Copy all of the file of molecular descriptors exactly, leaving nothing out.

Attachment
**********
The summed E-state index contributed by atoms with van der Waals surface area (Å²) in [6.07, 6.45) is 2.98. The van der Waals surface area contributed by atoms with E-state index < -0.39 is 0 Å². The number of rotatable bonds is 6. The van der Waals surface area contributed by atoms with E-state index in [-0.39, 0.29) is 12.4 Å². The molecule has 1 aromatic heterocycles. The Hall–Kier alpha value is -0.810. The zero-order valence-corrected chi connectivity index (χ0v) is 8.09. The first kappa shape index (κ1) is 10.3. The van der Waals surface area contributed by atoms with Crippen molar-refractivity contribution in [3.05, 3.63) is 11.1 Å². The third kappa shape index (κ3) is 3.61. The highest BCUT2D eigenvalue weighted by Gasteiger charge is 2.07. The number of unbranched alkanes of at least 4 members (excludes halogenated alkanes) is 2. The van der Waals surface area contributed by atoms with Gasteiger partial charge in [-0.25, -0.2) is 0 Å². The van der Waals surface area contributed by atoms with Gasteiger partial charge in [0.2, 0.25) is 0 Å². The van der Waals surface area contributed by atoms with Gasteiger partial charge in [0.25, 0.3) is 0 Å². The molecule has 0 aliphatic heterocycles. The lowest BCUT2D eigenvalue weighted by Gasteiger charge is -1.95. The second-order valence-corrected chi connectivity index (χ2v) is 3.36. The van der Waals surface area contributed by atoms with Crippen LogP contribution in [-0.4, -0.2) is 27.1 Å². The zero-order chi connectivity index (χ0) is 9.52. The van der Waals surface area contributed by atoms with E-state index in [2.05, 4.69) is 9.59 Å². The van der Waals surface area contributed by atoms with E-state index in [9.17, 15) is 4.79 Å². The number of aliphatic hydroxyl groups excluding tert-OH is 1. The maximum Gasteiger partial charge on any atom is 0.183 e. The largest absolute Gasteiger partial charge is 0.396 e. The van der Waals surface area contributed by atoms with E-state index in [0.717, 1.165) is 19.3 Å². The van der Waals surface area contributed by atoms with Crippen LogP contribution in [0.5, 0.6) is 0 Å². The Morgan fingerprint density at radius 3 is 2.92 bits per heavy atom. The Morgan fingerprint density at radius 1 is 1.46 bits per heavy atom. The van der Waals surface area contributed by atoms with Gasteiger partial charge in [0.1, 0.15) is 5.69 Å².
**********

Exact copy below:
The summed E-state index contributed by atoms with van der Waals surface area (Å²) in [6.07, 6.45) is 2.98. The van der Waals surface area contributed by atoms with E-state index < -0.39 is 0 Å². The number of rotatable bonds is 6. The van der Waals surface area contributed by atoms with E-state index in [-0.39, 0.29) is 12.4 Å². The molecule has 1 aromatic heterocycles. The Hall–Kier alpha value is -0.810. The zero-order valence-corrected chi connectivity index (χ0v) is 8.09. The first kappa shape index (κ1) is 10.3. The van der Waals surface area contributed by atoms with Crippen molar-refractivity contribution in [3.05, 3.63) is 11.1 Å². The third kappa shape index (κ3) is 3.61. The highest BCUT2D eigenvalue weighted by Gasteiger charge is 2.07. The number of unbranched alkanes of at least 4 members (excludes halogenated alkanes) is 2. The van der Waals surface area contributed by atoms with Gasteiger partial charge in [-0.25, -0.2) is 0 Å². The van der Waals surface area contributed by atoms with Gasteiger partial charge in [0.2, 0.25) is 0 Å². The van der Waals surface area contributed by atoms with Gasteiger partial charge in [0.25, 0.3) is 0 Å². The molecule has 0 aliphatic heterocycles. The lowest BCUT2D eigenvalue weighted by Gasteiger charge is -1.95. The second-order valence-corrected chi connectivity index (χ2v) is 3.36. The van der Waals surface area contributed by atoms with Crippen LogP contribution in [-0.4, -0.2) is 27.1 Å². The zero-order chi connectivity index (χ0) is 9.52. The van der Waals surface area contributed by atoms with E-state index in [2.05, 4.69) is 9.59 Å². The van der Waals surface area contributed by atoms with E-state index in [9.17, 15) is 4.79 Å². The number of aliphatic hydroxyl groups excluding tert-OH is 1. The maximum Gasteiger partial charge on any atom is 0.183 e. The largest absolute Gasteiger partial charge is 0.396 e. The van der Waals surface area contributed by atoms with E-state index in [0.717, 1.165) is 19.3 Å². The van der Waals surface area contributed by atoms with Crippen LogP contribution in [0.5, 0.6) is 0 Å². The Morgan fingerprint density at radius 3 is 2.92 bits per heavy atom. The Morgan fingerprint density at radius 1 is 1.46 bits per heavy atom. The van der Waals surface area contributed by atoms with Gasteiger partial charge in [0.1, 0.15) is 5.69 Å².